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History of the Rite

The use of the word “Scottish” has led many Masons to believe that the Rite originated in Scotland. Actually, the first reference to the Rite appears in old French records where the word “Ecossais,” meaning Scottish, is found. During the latter part of the 17th Century, when the British Isles were torn by strife, many Scots fled to France and resumed their Masonic interests is that country. It is believed that this influence contributed to the use of the word “Scottish.”

In 1732, the first “Ecossais” or Scottish Lodge, was organized in Bordeaux, one of the oldest and most influential Masonic centres in France. The membership included Scottish and English Masons. The years 1738-40 saw the formation of the first “Hauts Grades” or advanced degrees.

Our first record of what is now known as the Rose Croix Degree (18th) dates from 1765. In its early years the degree had a chequered history and eventually became one of twenty five degrees in what was known as the Rite of Perfection. In 1786 a group of eminent members of the Rite under the titular direction of Fredrick the Great of Prussia published the Grand Constitutions of 1786. Under these Constitutions the Rite of Perfection was renamed the “Ancient and Accepted Rite” and extended to thirty three degrees of which the Rose Croix degree became the Eighteenth.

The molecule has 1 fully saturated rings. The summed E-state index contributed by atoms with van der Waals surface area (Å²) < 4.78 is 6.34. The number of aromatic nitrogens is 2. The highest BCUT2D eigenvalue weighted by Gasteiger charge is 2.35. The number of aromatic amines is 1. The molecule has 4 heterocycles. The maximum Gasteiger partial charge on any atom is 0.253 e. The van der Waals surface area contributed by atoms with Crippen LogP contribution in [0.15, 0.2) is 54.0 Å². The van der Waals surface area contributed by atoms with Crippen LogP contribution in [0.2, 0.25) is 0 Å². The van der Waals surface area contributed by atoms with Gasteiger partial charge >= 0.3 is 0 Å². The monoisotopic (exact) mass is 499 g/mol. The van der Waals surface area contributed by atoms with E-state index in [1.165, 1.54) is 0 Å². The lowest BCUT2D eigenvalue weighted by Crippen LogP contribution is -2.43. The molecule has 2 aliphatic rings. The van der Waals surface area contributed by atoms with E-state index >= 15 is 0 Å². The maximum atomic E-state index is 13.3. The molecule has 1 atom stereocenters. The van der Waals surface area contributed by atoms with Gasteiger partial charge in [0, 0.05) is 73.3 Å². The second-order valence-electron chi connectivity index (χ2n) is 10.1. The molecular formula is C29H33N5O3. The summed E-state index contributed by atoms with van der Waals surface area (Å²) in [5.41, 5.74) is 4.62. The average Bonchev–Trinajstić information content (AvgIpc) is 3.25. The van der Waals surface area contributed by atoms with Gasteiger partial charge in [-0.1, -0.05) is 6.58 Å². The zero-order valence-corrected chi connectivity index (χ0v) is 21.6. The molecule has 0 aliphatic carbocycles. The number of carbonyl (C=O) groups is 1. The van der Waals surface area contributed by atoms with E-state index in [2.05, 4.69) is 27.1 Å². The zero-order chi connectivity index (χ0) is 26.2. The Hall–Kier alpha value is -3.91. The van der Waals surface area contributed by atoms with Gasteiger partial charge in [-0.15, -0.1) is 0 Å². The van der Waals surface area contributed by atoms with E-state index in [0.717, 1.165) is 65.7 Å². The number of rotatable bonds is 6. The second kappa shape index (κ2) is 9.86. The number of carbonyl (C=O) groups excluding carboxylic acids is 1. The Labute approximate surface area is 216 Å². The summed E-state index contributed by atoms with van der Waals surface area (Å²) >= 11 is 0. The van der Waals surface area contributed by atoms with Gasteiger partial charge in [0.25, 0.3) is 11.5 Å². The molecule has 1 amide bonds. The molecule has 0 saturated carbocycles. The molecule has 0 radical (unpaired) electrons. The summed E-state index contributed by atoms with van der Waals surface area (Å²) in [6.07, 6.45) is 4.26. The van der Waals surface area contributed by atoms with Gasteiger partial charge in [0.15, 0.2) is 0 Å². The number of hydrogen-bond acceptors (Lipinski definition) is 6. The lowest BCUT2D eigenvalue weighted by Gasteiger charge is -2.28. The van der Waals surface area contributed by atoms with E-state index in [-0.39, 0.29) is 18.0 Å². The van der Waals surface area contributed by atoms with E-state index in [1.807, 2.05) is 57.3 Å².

The Grand Constitutions of 1786 provide for a procedure whereby a Supreme Council in one country can move to establish a Supreme Council in another country where a Supreme Council does not already exist.

Under this procedure, a Patent to establish a Supreme Council for England and Wales was sought from the Northern Masonic Jurisdiction U.S.A. and was granted in 1845. A patent to establish a Supreme Council for Scotland was granted by the Supreme Council for France in 1846.

Within a comparatively few years both the Supreme Council for England and the Supreme Council for Scotland has approved petitions for Charters to establish Rose Croix Chapters in Australia.

Until 1945 progress of the two orders was slow but steady. After 1945 development of Rose Croix Freemasonry in Australia accelerated. It was natural that post 1945 there should be a demand for a Supreme Council 33° for Australia and in 1985 that demand was satisfied. The Supreme Council for England and Wales and the Supreme Council for Scotland conducted a plebiscite of all their members and Chapters. The plebiscite proved favourable and on the 12th October 1985 the “Supreme Council 33° of the Ancient and Accepted Rite for Australia” came into being.

 

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